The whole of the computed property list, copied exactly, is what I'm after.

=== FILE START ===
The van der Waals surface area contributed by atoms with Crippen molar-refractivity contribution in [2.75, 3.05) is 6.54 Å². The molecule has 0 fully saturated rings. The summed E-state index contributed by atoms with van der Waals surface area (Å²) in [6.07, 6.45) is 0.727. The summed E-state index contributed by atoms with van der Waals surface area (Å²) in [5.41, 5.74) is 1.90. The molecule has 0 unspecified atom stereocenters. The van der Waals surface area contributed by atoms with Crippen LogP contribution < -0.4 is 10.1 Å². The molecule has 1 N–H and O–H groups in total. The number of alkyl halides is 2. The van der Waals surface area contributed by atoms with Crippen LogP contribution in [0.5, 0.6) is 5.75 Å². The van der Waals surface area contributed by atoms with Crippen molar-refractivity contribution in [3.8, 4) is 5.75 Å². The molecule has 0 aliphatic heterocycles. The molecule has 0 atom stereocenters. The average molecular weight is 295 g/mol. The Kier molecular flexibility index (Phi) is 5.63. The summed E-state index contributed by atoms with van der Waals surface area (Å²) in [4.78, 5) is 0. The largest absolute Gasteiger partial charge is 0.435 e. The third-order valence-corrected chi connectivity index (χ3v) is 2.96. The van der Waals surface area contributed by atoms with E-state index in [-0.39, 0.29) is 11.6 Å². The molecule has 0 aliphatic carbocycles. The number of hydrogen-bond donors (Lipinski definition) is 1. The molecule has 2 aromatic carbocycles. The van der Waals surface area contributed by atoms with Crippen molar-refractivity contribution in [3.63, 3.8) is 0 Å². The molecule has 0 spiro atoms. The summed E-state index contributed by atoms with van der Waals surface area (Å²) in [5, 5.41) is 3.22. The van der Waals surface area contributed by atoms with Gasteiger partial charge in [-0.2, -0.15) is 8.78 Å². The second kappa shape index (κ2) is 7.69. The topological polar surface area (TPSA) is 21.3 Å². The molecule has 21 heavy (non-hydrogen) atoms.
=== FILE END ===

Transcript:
The van der Waals surface area contributed by atoms with Crippen molar-refractivity contribution in [2.75, 3.05) is 6.54 Å². The molecule has 0 fully saturated rings. The summed E-state index contributed by atoms with van der Waals surface area (Å²) in [6.07, 6.45) is 0.727. The summed E-state index contributed by atoms with van der Waals surface area (Å²) in [5.41, 5.74) is 1.90. The molecule has 0 unspecified atom stereocenters. The van der Waals surface area contributed by atoms with Crippen LogP contribution < -0.4 is 10.1 Å². The molecule has 1 N–H and O–H groups in total. The number of alkyl halides is 2. The van der Waals surface area contributed by atoms with Crippen LogP contribution in [0.5, 0.6) is 5.75 Å². The van der Waals surface area contributed by atoms with Crippen molar-refractivity contribution in [3.8, 4) is 5.75 Å². The molecule has 0 aliphatic heterocycles. The molecule has 0 atom stereocenters. The average molecular weight is 295 g/mol. The Kier molecular flexibility index (Phi) is 5.63. The summed E-state index contributed by atoms with van der Waals surface area (Å²) in [4.78, 5) is 0. The largest absolute Gasteiger partial charge is 0.435 e. The third-order valence-corrected chi connectivity index (χ3v) is 2.96. The van der Waals surface area contributed by atoms with E-state index in [-0.39, 0.29) is 11.6 Å². The molecule has 0 aliphatic carbocycles. The number of hydrogen-bond donors (Lipinski definition) is 1. The molecule has 2 aromatic carbocycles. The van der Waals surface area contributed by atoms with Crippen molar-refractivity contribution in [3.63, 3.8) is 0 Å². The molecule has 0 spiro atoms. The summed E-state index contributed by atoms with van der Waals surface area (Å²) in [5, 5.41) is 3.22. The van der Waals surface area contributed by atoms with Gasteiger partial charge in [-0.2, -0.15) is 8.78 Å². The second kappa shape index (κ2) is 7.69. The topological polar surface area (TPSA) is 21.3 Å². The molecule has 21 heavy (non-hydrogen) atoms.